This chart is one of the best examples I’ve ever seen detailing how correlation and causation can have absolutely nothing to do with each other. In fact, in many cases, correlation and causation have nothing to do with each other – but what exactly does that mean?
Find out here: http://www.fromquarkstoquasars.com/correlation-vs-causation/
Image Source: http://i.imgur.com/1WZ6h.png
This is a raging theoretical debate that has often left the smartest minds reeling in pain from the cognitive dissonance done to the world through quantum physics. The underlying premise is actually quite simple. The many worlds interpretation is entirely based on the mathematics of Edwin Schrodinger, but with mind-bending implications. Conversely, the Copenhagen Interpretation is based on the superposition of a particle and its ability to exist in two states until "observed," which "collapses the wave function".
Let’s go into a bit more detail with each interpretation to get a better feel for what is being purported: http://www.fromquarkstoquasars.com/the-many-world-interpretation-or-the-copenhagen-interpretation/
(P.S. Read the article before commenting on the picture)
Image Source: http://ideasdontwork.files.wordpress.co ... c_0152.jpg
In its early life, the Earth would have been peppered nearly continuously with asteroids and debris. Today, the Earth still receives thousands of tons of matter from space, but this is in the form of microscopic dust particles. Fortunately, a large asteroid colliding with the surface of the Earth is very rare. Nevertheless, it does happen from time to time. You probably heard about the Russian Chelyabinsk meteor which hit in February of this year. It entered at a shallow angle at 60 times the speed of sound, and it exploded in an air burst. The size of this body of rock (before it burnt up and shattered) was estimated to be around 20 m across and weighec13,000 metric tons. This isn"t large by any means, but it was enough to injure over a thousand people and damage nearly 20,000 buildings.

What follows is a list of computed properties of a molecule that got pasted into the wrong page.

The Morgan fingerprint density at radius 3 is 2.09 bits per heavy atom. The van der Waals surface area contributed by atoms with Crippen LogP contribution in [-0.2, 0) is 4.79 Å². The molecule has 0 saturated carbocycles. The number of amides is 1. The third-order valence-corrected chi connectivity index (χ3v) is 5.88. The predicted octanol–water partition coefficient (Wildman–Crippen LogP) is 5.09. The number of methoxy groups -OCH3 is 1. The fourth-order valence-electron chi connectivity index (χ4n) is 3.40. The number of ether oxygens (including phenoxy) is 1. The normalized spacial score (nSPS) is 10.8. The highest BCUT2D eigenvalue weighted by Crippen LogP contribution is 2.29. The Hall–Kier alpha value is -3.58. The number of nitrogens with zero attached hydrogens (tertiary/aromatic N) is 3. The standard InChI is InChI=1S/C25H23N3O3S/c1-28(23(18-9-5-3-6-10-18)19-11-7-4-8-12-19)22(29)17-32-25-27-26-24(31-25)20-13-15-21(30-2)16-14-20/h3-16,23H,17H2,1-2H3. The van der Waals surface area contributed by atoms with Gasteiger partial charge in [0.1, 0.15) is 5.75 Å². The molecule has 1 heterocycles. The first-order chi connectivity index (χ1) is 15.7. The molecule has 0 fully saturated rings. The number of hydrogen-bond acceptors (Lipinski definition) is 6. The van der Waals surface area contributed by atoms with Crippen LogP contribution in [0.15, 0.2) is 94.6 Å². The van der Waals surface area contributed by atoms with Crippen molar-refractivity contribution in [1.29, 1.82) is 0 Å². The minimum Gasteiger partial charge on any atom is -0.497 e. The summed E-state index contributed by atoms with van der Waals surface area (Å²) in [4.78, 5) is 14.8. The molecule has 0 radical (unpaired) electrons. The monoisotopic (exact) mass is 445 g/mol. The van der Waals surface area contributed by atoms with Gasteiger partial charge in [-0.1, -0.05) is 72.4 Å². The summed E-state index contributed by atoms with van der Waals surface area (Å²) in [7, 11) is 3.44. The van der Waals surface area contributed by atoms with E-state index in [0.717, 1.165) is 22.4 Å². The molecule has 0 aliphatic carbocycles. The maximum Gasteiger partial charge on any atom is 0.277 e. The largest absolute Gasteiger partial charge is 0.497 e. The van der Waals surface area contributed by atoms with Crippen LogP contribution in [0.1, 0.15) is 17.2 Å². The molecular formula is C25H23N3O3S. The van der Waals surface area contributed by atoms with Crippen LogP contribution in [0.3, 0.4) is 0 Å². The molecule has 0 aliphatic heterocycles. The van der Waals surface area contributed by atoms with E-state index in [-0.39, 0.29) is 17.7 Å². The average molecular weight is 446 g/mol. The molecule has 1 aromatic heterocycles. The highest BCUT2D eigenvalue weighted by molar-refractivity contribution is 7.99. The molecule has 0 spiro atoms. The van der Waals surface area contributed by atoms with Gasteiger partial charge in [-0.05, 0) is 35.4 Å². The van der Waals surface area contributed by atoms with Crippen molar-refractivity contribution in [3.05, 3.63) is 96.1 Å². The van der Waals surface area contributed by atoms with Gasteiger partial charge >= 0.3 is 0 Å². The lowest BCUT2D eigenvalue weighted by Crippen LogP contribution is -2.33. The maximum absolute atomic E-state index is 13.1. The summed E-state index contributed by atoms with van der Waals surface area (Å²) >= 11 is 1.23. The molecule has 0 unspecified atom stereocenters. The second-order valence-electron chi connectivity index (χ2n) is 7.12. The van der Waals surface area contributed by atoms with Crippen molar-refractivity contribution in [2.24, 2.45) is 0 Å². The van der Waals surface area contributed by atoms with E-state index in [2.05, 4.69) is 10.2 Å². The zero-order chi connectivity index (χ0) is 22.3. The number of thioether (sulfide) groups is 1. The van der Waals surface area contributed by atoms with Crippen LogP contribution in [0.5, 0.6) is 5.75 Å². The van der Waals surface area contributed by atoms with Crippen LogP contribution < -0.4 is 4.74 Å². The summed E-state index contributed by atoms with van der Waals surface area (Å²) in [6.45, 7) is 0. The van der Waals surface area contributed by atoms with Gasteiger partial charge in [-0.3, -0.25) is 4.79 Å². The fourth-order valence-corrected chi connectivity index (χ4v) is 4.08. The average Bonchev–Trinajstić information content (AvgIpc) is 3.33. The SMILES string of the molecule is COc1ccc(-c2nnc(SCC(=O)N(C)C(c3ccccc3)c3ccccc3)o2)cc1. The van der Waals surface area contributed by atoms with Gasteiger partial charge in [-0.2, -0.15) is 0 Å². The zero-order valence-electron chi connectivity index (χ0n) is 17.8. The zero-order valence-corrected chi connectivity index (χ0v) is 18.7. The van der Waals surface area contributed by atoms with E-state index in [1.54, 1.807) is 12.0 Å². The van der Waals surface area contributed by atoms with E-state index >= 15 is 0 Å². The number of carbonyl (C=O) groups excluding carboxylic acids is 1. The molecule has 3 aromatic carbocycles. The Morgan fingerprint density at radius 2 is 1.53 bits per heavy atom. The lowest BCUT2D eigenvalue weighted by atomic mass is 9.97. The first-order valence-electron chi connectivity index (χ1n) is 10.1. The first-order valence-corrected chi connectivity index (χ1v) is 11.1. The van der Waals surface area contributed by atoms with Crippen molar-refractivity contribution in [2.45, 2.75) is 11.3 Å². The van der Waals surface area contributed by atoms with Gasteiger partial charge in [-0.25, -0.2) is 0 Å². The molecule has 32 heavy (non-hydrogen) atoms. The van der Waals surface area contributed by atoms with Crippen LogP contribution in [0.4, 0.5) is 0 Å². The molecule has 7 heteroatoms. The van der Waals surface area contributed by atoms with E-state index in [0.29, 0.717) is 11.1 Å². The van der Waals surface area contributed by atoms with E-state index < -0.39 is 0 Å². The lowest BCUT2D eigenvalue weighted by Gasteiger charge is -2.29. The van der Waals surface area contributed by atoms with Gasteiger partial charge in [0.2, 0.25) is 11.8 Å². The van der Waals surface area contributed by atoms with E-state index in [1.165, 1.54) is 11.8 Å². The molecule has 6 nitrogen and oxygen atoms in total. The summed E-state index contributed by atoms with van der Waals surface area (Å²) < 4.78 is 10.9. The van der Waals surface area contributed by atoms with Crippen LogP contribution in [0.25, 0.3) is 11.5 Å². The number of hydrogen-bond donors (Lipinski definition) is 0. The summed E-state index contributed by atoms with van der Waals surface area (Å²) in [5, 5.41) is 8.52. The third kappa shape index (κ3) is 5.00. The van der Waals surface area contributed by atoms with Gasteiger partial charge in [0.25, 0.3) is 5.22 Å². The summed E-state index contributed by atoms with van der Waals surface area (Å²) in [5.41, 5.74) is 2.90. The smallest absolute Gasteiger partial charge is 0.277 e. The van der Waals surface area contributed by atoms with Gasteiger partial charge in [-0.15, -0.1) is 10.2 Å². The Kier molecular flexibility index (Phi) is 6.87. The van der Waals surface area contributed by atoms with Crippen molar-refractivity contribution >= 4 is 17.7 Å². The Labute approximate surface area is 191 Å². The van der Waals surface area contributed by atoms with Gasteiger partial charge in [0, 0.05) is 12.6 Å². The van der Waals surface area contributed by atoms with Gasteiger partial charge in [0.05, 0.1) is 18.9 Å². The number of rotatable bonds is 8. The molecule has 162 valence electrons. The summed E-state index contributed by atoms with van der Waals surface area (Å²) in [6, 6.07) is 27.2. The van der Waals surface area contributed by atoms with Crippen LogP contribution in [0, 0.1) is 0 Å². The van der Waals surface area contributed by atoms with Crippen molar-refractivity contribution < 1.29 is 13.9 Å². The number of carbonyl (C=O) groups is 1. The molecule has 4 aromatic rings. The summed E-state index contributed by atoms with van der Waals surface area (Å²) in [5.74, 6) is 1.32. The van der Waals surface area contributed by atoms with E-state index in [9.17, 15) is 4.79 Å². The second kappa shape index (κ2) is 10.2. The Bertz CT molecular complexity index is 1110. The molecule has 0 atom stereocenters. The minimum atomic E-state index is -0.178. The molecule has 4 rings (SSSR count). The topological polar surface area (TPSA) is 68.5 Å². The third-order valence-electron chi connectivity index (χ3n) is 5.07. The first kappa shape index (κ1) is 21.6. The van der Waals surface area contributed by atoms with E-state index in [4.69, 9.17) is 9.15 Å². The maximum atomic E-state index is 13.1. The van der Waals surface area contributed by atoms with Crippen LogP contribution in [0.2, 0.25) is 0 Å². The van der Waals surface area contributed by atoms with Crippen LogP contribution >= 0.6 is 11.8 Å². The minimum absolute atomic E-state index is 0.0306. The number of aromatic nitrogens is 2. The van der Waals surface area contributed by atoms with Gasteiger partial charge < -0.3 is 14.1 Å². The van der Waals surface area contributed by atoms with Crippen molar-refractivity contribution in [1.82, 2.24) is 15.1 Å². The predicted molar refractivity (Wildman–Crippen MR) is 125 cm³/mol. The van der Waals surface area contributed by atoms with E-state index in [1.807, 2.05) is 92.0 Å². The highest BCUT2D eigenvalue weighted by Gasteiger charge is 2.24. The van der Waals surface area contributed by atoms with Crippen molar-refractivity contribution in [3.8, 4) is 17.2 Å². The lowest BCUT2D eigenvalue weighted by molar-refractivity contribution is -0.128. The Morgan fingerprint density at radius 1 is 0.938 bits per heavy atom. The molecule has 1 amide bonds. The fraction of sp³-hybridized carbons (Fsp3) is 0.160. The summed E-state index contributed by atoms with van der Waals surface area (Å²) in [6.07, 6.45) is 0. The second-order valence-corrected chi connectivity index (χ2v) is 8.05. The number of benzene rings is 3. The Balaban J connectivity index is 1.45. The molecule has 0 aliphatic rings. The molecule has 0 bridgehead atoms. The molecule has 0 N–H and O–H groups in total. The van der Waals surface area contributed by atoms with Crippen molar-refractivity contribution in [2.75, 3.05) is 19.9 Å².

Lucky for us, larger impacts are very rare. Most notable of all these larger impacts is the 10 km sized object that is widely believed to have initiated the dinosaurs" extinction some 65 million years ago. But what would happen if we were faced with such a threat today?
Read all about this at:
It"s absolutely fascinating to me that nebulae that form in the same fashion (also from the same general size and type of star) can create structures that look absolutely nothing alike. This is a great example of such, a planetary nebula, located approximately 3,000 light-years from Earth (in the Cygnus constellation). These nebulae form after sun-like stars exhaust their supply of hydrogen found in their core, causing the stars to balloon in size whilst the process of helium consumption begins. Throughout this process, the outer-layers of material peel off (similar to an onion), forming a planetary nebula (a fate our sun will experience eventually.).